But once they start scaling this, generally we don't want to become a services shop. We want to remain a product company. So at those phases, that's when we involve some of our integration partners that can really help start scaling the projects in that factory or in global factories around the world who have much more resources and capabilities in that respect. So we like to handle that in the initial phases, but as the scaling up comes, that's when we involve more partners that are better suited for that and have more resources than us.
- [Ryan] And in those engagements has there been kind of a common issue or multiple issues that you've seen arise that maybe there's some advice out there for people who are looking to build solutions in the IoT space to better plan or think around before they come to a company looking to deploy and build a solution? - [John] Yeah, so I think one of the main aspects to that would be the fact that they should have, they should be solving a real problem or challenge. The problem, it should be driven, the solution they're trying to create should be driven from an actual problem instead of just trying a technology for the sake of trying the technology. So that's a pretty obvious one, but obviously, you'd be surprised how many people are just kind of doing random R and D projects for the sake of trying projects, the products, just because they have mandates to do so.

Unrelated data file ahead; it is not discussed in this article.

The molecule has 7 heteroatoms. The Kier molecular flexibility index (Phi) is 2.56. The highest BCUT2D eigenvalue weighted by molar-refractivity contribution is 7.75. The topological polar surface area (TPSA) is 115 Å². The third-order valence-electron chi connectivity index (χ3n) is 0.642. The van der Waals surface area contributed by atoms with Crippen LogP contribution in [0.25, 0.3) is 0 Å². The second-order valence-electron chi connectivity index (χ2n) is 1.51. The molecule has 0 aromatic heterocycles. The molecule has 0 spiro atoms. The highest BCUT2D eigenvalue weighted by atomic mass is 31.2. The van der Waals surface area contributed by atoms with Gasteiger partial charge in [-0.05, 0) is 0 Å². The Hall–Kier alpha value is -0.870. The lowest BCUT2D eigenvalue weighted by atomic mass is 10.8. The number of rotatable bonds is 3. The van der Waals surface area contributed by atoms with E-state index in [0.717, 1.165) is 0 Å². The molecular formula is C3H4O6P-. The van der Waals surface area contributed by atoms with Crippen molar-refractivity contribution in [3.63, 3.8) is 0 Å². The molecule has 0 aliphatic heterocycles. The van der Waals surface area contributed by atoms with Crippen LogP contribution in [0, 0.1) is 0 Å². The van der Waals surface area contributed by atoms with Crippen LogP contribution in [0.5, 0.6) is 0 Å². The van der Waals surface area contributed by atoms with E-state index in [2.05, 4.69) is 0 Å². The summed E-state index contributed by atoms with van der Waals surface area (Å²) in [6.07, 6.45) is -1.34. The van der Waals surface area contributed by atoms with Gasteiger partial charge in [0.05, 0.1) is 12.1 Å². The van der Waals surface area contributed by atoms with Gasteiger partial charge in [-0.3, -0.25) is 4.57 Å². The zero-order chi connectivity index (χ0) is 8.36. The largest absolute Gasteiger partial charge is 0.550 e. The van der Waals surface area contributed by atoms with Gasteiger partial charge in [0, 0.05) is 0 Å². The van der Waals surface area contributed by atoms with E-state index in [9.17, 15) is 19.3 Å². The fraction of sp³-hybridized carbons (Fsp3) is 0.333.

So they should first of all be finding, talking to the actual operational people and figuring out what what problems they're really facing and then find the right technology to actually solve that. I think that's kind of the first step. And then understanding what's the ecosystem of different aspects and solutions and pieces that they actually need to bring together a full solution.